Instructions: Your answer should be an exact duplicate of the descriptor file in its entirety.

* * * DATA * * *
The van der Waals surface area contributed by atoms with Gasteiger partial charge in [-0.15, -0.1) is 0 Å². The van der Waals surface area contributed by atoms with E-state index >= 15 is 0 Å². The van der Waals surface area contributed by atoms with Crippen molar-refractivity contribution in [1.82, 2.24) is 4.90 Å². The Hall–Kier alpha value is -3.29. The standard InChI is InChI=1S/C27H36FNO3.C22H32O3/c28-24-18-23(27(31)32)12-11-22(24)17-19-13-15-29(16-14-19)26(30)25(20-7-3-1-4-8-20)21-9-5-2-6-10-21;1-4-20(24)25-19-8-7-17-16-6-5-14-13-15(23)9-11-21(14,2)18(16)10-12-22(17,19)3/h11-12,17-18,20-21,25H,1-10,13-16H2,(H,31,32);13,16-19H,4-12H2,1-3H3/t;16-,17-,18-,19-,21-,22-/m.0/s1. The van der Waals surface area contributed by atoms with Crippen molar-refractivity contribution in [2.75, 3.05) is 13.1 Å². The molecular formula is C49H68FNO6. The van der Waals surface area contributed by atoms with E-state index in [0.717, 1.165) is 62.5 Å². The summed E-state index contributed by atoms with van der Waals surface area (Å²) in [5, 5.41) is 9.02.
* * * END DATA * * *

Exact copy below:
The van der Waals surface area contributed by atoms with Gasteiger partial charge in [-0.15, -0.1) is 0 Å². The van der Waals surface area contributed by atoms with E-state index >= 15 is 0 Å². The van der Waals surface area contributed by atoms with Crippen molar-refractivity contribution in [1.82, 2.24) is 4.90 Å². The Hall–Kier alpha value is -3.29. The standard InChI is InChI=1S/C27H36FNO3.C22H32O3/c28-24-18-23(27(31)32)12-11-22(24)17-19-13-15-29(16-14-19)26(30)25(20-7-3-1-4-8-20)21-9-5-2-6-10-21;1-4-20(24)25-19-8-7-17-16-6-5-14-13-15(23)9-11-21(14,2)18(16)10-12-22(17,19)3/h11-12,17-18,20-21,25H,1-10,13-16H2,(H,31,32);13,16-19H,4-12H2,1-3H3/t;16-,17-,18-,19-,21-,22-/m.0/s1. The van der Waals surface area contributed by atoms with Crippen molar-refractivity contribution in [2.75, 3.05) is 13.1 Å². The molecular formula is C49H68FNO6. The van der Waals surface area contributed by atoms with E-state index in [0.717, 1.165) is 62.5 Å². The summed E-state index contributed by atoms with van der Waals surface area (Å²) in [5, 5.41) is 9.02.